Platini loses power battle to Europe's big clubs
Revolution often produces unexpected results, or so it seems with Michel Platini’s big idea of radically changing the Champions League.
Instead of cutting the power of the bigger leagues like the Premier League he has ended up making them stronger.
He has made some changes but they are nothing like as revolutionary as he promised.
This time last year, when he was campaigning for the Uefa presidency, he told me he did not like the idea of the bigger countries in Europe having four teams in the Champions League (the year after Liverpool won the Champions League, England had five).
Yet in stark contrast many of the champions from lesser footballing countries do not even get into the Champions League.
The proposal he came up with was that six new champions from the less successful leagues would qualify automatically for the group stage.
Platini, the romantic revolutionary, also wanted the winners of the cup to get a chance to play in the Champions League.
Sixteen of them would go into the qualifying round replacing the fourth-placed team from England, Italy and Spain and the third-placed team from other countries.
The professional leagues and the big clubs viewed these proposals with horror. Their gripe against Uefa has always been that it tries to be what it should not.
The leagues and the big clubs want Uefa to be a competition organiser making sure the Champions League, the Uefa Cup and the European Championship are well run events.
One leading club official told me: "The problem with Uefa is that they are not happy being a competition organiser, they want to be a regulator of European football. Regulation is for Fifa and the national associations."
The big clubs remember how in 1998 a plan to form a breakaway European league masterminded by Media Partners threw Uefa into such chaos that they radically altered the Champions League. Those changes ushered in the present format.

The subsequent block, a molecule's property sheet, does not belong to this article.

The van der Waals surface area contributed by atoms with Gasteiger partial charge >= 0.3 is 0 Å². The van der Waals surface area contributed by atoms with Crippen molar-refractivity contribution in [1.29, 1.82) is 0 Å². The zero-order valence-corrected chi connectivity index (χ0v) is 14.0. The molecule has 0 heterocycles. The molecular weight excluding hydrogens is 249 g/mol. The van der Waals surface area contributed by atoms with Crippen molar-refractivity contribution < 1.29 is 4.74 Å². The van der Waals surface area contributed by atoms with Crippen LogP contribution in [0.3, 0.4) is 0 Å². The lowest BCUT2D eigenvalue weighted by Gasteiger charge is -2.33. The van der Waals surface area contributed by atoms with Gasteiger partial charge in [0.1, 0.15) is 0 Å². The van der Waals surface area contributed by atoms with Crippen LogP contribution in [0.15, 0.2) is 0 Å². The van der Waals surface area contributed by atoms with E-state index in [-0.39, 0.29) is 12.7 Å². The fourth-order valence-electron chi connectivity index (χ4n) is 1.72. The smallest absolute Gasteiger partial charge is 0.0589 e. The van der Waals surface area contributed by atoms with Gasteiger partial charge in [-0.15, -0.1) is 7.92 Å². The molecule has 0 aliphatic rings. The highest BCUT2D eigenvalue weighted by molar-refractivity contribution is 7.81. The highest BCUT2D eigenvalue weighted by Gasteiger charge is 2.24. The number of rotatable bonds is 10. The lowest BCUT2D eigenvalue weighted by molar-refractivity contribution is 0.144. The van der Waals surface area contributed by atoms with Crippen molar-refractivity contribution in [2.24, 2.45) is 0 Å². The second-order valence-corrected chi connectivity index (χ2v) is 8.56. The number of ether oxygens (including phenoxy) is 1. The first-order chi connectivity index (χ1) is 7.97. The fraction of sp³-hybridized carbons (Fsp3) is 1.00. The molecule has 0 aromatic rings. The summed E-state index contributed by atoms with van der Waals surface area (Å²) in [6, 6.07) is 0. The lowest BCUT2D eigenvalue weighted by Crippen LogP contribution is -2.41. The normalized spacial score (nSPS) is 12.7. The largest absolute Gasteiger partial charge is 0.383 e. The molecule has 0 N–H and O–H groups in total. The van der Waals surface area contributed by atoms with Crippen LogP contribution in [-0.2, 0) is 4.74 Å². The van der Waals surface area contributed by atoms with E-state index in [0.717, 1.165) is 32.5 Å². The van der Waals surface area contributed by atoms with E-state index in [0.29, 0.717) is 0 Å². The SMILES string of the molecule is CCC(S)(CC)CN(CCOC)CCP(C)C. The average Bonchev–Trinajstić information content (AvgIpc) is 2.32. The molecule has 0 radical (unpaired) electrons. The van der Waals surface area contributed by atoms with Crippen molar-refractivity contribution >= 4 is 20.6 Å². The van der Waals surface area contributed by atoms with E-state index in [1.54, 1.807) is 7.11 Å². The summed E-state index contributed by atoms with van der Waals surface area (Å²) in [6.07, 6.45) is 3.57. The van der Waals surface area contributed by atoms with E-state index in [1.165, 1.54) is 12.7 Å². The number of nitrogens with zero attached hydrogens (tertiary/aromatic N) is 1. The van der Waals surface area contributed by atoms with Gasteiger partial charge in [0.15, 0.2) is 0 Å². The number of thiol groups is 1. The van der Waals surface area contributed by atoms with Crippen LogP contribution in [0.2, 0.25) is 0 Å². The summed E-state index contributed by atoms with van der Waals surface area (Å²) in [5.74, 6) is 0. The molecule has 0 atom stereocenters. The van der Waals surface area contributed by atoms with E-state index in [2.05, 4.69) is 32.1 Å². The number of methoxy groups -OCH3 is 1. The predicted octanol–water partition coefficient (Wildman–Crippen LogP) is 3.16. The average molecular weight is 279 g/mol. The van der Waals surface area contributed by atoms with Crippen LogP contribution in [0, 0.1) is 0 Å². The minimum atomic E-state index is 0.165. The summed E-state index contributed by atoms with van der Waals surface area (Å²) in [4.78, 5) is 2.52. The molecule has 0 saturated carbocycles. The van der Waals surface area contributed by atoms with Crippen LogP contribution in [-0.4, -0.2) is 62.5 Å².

But since then Uefa has tinkered with the system abolishing the second group stage. The clubs did not like it and they always moan about lack of consultation.
This time round Platini tried to get the big clubs on side. First of all he offered the clubs from the bigger leagues a sweetener.
At the moment the third- and fourth-placed English, Italian and Spanish teams have to play a qualifying round before they can get into the Champions League proper.
Platini proposed that the top three should qualify automatically. He thought this would make it easier for the fourth spot to be offered to the cup winners.
He also offered consultation forming the European Strategic Council which brings together leagues, players' representatives and Uefa in one big European forum.
But this is where he ran into problems. The clubs decided to accept the proposals they liked but reject the ones they did not.
So they fought vigorously against the idea of cup winners coming into the Champions League. But they liked the idea of the third-placed team qualifying automatically.
And to give something to Platini they agreed that six new champions from the less successful leagues can qualify automatically.
It benefits Scotland whose champions will now qualify directly. It does mean that the fourth-placed team will now play two rounds of qualifying but that is a small price for the victories the bigger leagues have won.
What is fascinating is how this decision has been presented. When I arrived in Nyon this morning I was under the impression that after the council meeting there would be a press conference. But come five o’clock everyone left saying nothing.
Uefa put forward its general secretary David Taylor, who merely said there had been good progress but gave no details. The reason for the secrecy was soon evident. Platini had not got his way and this put him and his executive in an awkward position.
The changes decided today have to be ratified by the Uefa executive later this month. The meeting will be held in Lucerne during the draw for Euro 2008.
Platini wants to go there not as the president overruled by the clubs but the man in charge whose executive has the power to decide.
Yet the game was given away as the leading players from the professional leagues left Uefa headquarters last night. They looked like cats who had got the cream.
Platini may have thought he ruled European football when he got elected.
The reality is the true power increasingly lies with the big clubs and the big leagues.